the HTML code for inserting a logo." %>

<%@ taglib prefix="c" uri="http://java.sun.com/jsp/jstl/core" %>

<%@ attribute name="heading" required="true" rtexprvalue=
  "true" description="The heading level for the logo."%>

<%@ attribute name="image" required="true" rtexprvalue=
  "true" description="The image name for the logo."%>

<%@ attribute name="width" required="true" rtexprvalue=
  "true" description="The image width for the logo."%>

<%@ attribute name="height" required="true" rtexprvalue=
  "true" description="The image height for the logo."%>
 
<img src="${imgDir}${image}" width=
  "${width}" height="${height}" align="left">

<H${heading}>
  <jsp:doBody/></H${heading}>

In the example above, imgDir is a servlet context attribute representing the image directory, so the Expression Language may access the attribute value with the syntax ${imgDir}.

Inside of the JSPs that use the custom tag, you specify the location of the tag file for the JSP container by using the taglib directive's tagDir attribute. In other words, the tagDir attribute provides the path to the web application directory where you stored the tag file. Here's an example:

<%@ taglib prefix="cbck" tagdir="/WEB-INF/tags" %>

As long as you place the tag file, which has a .tag extension (or .tagx extension if the tag file is in XML syntax), in /WEB-INF/tags, then JSPs will be able to use the tag associated with the example tag file. Here is an example of how the tag would be used inside of a JSP:

<cbck:logo heading="1" image="stamp.gif" width="42" height="54">Thanks for
visiting</cbck:logo>

The text returned to the user agent that requests the JSP looks like this:

<img src="/home/images/stamp.gif" width="42" height="54" 
align="left"><H1> Thanks for visiting</H1>

6. Writing EL-Qualified Functions

You can embed your own Java functions within Expression Language (EL) code with JSP 2.0. This allows developers to expand the capabilities of the EL's built-in functions and objects. Java Servlet & JSP Cookbook uses the example of an EL function inside of a JSP that calls an Oracle stored procedure (Recipe 21.8). The JSP 2.0 specification calls them "qualified" functions because the function call is qualified by a particular namespace, the namespace represented by your custom tag library.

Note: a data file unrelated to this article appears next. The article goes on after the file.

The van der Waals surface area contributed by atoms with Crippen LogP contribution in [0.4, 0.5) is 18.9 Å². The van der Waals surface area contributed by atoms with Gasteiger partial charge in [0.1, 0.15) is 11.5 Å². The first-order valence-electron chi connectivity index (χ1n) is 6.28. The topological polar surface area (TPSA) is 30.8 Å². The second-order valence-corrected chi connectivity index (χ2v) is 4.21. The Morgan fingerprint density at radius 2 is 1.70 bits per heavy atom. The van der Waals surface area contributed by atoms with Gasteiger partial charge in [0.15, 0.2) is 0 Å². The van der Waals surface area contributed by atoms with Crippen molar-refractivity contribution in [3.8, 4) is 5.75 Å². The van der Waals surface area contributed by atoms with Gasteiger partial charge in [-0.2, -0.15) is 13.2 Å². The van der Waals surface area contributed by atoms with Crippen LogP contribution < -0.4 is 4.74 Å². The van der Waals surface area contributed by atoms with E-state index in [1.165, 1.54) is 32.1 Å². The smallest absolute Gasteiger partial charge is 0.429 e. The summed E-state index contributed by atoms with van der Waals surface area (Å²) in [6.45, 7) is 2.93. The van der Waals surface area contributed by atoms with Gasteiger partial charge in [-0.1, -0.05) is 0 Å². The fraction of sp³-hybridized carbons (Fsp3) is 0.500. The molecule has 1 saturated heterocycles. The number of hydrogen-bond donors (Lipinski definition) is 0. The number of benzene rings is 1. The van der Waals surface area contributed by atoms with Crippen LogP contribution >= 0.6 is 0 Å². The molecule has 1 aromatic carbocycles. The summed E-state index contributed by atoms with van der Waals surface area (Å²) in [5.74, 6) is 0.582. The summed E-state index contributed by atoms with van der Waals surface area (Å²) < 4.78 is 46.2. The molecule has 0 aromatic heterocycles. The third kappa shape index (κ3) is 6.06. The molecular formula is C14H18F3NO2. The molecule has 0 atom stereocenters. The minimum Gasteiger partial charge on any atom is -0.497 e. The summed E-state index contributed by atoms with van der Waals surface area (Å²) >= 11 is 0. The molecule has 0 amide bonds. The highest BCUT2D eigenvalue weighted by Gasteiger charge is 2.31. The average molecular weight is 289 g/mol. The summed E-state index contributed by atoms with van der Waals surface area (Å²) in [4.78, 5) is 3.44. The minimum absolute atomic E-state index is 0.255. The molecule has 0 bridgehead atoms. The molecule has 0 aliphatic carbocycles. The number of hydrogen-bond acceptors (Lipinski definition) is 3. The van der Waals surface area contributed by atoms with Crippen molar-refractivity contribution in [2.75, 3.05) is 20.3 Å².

First, you write the Java source file and include a public static method. Here's an example:

//...import statements, class declaration, and constructor
public static void addRaceEvent(String name,String location,String date) {
      Connection conn = null;
        
      try{
        
          conn = pool.getConnection();
        
          if (conn == null )
          throw new SQLException(
          "Invalid Connection in addRaceEvent method");
        
      CallableStatement cs = null;
        
      //Create an instance of the CallableStatement
      cs = conn.prepareCall( "{call addEvent (?,?,?)}" );
        
      cs.setString(1,name); 
      cs.setString(2,location); 
      cs.setString(3,date); 
        
      //Call the inherited PreparedStatement.executeUpdate() method
      cs.executeUpdate();
        
      // return the connection to the pool
      conn.close();
       
      } catch (SQLException sqle) { }
       

  }//addRaceEvent  

In JSP 2.0, you then describe the function in a Tag Library Descriptor:

<taglib xmlns="http://java.sun.com/xml/ns/j2ee" xmlns:xsi=
  "http://www.w3.org/2001/XMLSchema-instance" xsi:schemaLocation=
  "http://java.sun.com/xml/ns/j2ee http://java.sun.com/xml/ns/j2ee/
   web-jsptaglibrary_2_0.xsd"
   version="2.0"
>
<!-- other taglib nested elements... -->
    
    <function>

        <name>addRaceEvent</name>

        <function-class>
            com.jspservletcookbook.StoredProcUtil
        </function-class>

        <function-signature>
            void addRaceEvent(java.lang.String,
            java.lang.String,java.lang.String)
        </function-signature>

    </function>

    <tag>
        <!-- define a custom tag here if you have to -->
    </tag>

</taglib>

Use the taglib directive in the JSP to declare the tag library that includes the defined function, then call the function.

<%@ taglib uri="jspservletcookbook.com.tags" prefix="cbck" %>

<html>
<head><title>Calling a Stored procedure</title></head>
<body>
<h2>This JSP calls a stored procedure with a JSP 2.0 function</h2>

${cbck:addRaceEvent("Falmouth Triathlon","Falmouth MA","26-Jul-2003")}

</body>
</html>

This is a pretty good way to use JSPs as the presentation component for an application that is based on stored procedures. In general, creating your own functions is a great way to extend the features of the EL for the benefit of your project.

Bruce W. Perry is an independent software developer and writer, and the author of Java Servlet & JSP Cookbook and just-published Ajax Hacks.


O'Reilly & Associates published Java Servlet & JSP Cookbook in January 2004.